As I look back on four years of volunteer work on the Board of Directors, I’m struck anew by the uniqueness and beauty of our community cooperative – a grocery store collective, run using the challenging practice of consensus, in which each person – staff, volunteer, or member – strives to reach our mission and goals. I reflect on the many powerfully committed people I am fortunate to work side by side with and learn from, each of whom brings particular views, extraordinary skills and distinct experiences to the work, enhancing it. Our guiding principles are simultaneously lofty, humane and yet concrete and practical, and are marked by an inherent essence of dignity. They are time tested, having served our organization for decades, and still they are flexible and open to interpretation, to evolution.
During my time on the Board, I’ve worked on the member relations committee, which spearheaded the Co-op Conversation in 2011 and 2012. This was an important process the Co-op developed to bring our community together to discuss critical issues and form recommendations for our future vision. It’s been exciting to see the many ways in which the Co-op Conversation impacted our current and future plans for our organization. One recommendation was to improve our communication mechanisms. To this end, the member relations committee is creating a staff job description that will serve as a communications hub, to help members find the information they need. The member relations committee has also been working to increase opportunities for community discussion. We held a Co-op Conversation early this summer to discuss the integration of the new member information system and the point of sale system. The committee is also working diligently to bring members this year’s annual meeting on Sunday, November 2, at the Olympia Women’s Club, with the theme, “Let’s Celebrate!”
We have many reasons to celebrate. The past four years have been an exciting time for expansion – we’ve acquired two properties both adjacent to our existing east and westside stores. One of these, the little house property, has been transformed into a gorgeous new garden center, providing members with everything they need to grow delicious organic food. The completion of the westside reset has added some convenient new features, upgrading the store’s usability, and enhancing the shopping experience. It’s equally exciting to look ahead at the future of expansion, as we consider the possibility of a multiuse warehouse type structure and additional parking on the eastside lot, making an eastside store renovation a strong possibility.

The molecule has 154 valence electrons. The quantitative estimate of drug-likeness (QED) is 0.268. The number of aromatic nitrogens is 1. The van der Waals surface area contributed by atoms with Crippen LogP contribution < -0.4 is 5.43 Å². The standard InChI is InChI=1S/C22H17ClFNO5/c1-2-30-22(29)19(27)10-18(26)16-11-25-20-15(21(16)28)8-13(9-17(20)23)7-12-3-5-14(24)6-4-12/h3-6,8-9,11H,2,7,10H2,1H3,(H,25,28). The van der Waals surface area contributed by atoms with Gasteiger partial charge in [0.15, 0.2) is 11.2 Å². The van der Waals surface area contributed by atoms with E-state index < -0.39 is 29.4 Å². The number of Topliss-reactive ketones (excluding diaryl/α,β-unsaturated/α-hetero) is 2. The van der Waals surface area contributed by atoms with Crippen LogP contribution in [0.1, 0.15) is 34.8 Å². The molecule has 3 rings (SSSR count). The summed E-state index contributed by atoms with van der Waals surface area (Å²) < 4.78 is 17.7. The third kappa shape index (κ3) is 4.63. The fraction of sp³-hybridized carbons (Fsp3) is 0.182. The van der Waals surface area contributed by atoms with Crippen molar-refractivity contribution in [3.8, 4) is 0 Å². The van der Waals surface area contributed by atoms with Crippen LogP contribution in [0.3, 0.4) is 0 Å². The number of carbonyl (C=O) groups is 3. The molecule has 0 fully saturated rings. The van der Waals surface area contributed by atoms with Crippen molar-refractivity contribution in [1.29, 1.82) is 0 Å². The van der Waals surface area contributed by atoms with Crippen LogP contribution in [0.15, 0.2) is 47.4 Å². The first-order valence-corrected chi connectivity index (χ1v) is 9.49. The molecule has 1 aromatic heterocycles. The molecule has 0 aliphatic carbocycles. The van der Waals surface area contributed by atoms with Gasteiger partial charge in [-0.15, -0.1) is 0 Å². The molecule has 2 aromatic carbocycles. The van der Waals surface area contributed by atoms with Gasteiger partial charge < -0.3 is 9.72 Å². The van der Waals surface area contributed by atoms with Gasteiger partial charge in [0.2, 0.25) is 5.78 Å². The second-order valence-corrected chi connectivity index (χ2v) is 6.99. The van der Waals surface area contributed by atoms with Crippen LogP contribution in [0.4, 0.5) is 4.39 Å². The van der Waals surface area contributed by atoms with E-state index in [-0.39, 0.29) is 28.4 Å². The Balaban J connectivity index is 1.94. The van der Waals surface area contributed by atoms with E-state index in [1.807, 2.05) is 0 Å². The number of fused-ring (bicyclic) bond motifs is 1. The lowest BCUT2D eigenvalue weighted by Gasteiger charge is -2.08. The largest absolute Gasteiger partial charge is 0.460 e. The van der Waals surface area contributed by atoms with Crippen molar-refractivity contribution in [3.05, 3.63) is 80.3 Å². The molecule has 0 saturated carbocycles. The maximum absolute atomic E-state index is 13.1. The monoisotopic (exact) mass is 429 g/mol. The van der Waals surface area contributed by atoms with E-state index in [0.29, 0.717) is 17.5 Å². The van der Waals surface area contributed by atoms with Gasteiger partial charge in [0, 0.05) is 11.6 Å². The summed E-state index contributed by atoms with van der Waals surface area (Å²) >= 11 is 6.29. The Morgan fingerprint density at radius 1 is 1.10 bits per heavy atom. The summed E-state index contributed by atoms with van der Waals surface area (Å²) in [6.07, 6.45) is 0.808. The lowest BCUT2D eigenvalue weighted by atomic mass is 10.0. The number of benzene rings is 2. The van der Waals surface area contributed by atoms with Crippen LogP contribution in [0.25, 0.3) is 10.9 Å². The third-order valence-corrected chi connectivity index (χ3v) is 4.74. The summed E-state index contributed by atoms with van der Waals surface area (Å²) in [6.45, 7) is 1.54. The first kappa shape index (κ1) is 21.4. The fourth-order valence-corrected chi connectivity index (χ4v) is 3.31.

My term ends in December, and I plan to keep volunteering in some capacity. I will continue to be tied to the Co-op as a defendant in the ongoing freedom of speech case, Davis v. Cox, et. al. It’s been a surreal experience to be sued by fellow Co-op members for agreeing with the previous Board’s decision to boycott products contributing to the Israeli occupation of Palestine. The Supreme Court of Washington will decide in the coming months whether to hear the case (they’ve already declined once). Being targeted for taking a principled stand on one of the most controversial issues of our time has not been easy, but I continue to adhere to the position I was elected on, to heed the call of Palestinian civil society to boycott, divest and sanction Israel for its gross human rights violations.
The Co-op’s mission and goals are broad, and include, among other things, to “support efforts to foster a socially and economically egalitarian society,” alongside “make good food accessible to more people,” and we are contributing to achieving these goals and more. According to an article in the Olympian, an April Gallup poll revealed that Olympia is the top city in the nation for access to fresh, affordable produce, and cited our cooperative as an influence on the local food movement. We are meeting our mission, through hard work and sometimes, through struggle. At its heart, our Co-op is made up of people determined to move forward together, secure our association and the mutual understanding that, in our own way and collectively, we are contributing to a better world.
By Erin Genia, Board member